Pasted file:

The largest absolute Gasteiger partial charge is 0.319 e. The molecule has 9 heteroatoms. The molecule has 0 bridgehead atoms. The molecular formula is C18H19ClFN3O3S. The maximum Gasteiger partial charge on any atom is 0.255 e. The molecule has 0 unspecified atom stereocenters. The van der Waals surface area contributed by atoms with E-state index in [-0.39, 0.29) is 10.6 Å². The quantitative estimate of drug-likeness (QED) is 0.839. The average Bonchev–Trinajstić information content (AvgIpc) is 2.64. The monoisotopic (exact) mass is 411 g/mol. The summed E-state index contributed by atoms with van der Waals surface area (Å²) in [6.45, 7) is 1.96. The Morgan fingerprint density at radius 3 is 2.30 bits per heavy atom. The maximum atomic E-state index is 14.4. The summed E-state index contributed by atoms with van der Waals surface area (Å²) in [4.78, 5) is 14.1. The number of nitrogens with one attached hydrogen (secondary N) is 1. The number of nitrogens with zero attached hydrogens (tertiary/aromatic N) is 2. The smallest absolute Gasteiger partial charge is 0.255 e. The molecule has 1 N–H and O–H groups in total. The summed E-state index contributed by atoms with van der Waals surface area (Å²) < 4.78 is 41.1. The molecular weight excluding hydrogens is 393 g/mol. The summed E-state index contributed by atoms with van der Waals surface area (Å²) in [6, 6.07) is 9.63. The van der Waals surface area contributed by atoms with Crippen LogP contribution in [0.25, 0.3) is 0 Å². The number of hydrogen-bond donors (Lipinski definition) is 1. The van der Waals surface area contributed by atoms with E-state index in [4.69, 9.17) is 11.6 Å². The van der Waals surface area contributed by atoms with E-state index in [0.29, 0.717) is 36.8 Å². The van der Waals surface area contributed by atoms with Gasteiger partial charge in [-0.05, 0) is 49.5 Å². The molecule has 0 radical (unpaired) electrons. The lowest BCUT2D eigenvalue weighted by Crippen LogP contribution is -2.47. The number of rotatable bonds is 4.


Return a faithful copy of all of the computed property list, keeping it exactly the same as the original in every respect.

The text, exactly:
The largest absolute Gasteiger partial charge is 0.319 e. The molecule has 9 heteroatoms. The molecule has 0 bridgehead atoms. The molecular formula is C18H19ClFN3O3S. The maximum Gasteiger partial charge on any atom is 0.255 e. The molecule has 0 unspecified atom stereocenters. The van der Waals surface area contributed by atoms with E-state index in [-0.39, 0.29) is 10.6 Å². The quantitative estimate of drug-likeness (QED) is 0.839. The average Bonchev–Trinajstić information content (AvgIpc) is 2.64. The monoisotopic (exact) mass is 411 g/mol. The summed E-state index contributed by atoms with van der Waals surface area (Å²) in [6.45, 7) is 1.96. The Morgan fingerprint density at radius 3 is 2.30 bits per heavy atom. The maximum atomic E-state index is 14.4. The summed E-state index contributed by atoms with van der Waals surface area (Å²) in [4.78, 5) is 14.1. The number of nitrogens with one attached hydrogen (secondary N) is 1. The number of nitrogens with zero attached hydrogens (tertiary/aromatic N) is 2. The smallest absolute Gasteiger partial charge is 0.255 e. The molecule has 1 N–H and O–H groups in total. The summed E-state index contributed by atoms with van der Waals surface area (Å²) < 4.78 is 41.1. The molecular weight excluding hydrogens is 393 g/mol. The summed E-state index contributed by atoms with van der Waals surface area (Å²) in [6, 6.07) is 9.63. The van der Waals surface area contributed by atoms with Crippen LogP contribution in [0.25, 0.3) is 0 Å². The number of hydrogen-bond donors (Lipinski definition) is 1. The van der Waals surface area contributed by atoms with E-state index in [4.69, 9.17) is 11.6 Å². The van der Waals surface area contributed by atoms with E-state index in [0.29, 0.717) is 36.8 Å². The van der Waals surface area contributed by atoms with Gasteiger partial charge in [-0.05, 0) is 49.5 Å². The molecule has 0 radical (unpaired) electrons. The lowest BCUT2D eigenvalue weighted by Crippen LogP contribution is -2.47. The number of rotatable bonds is 4.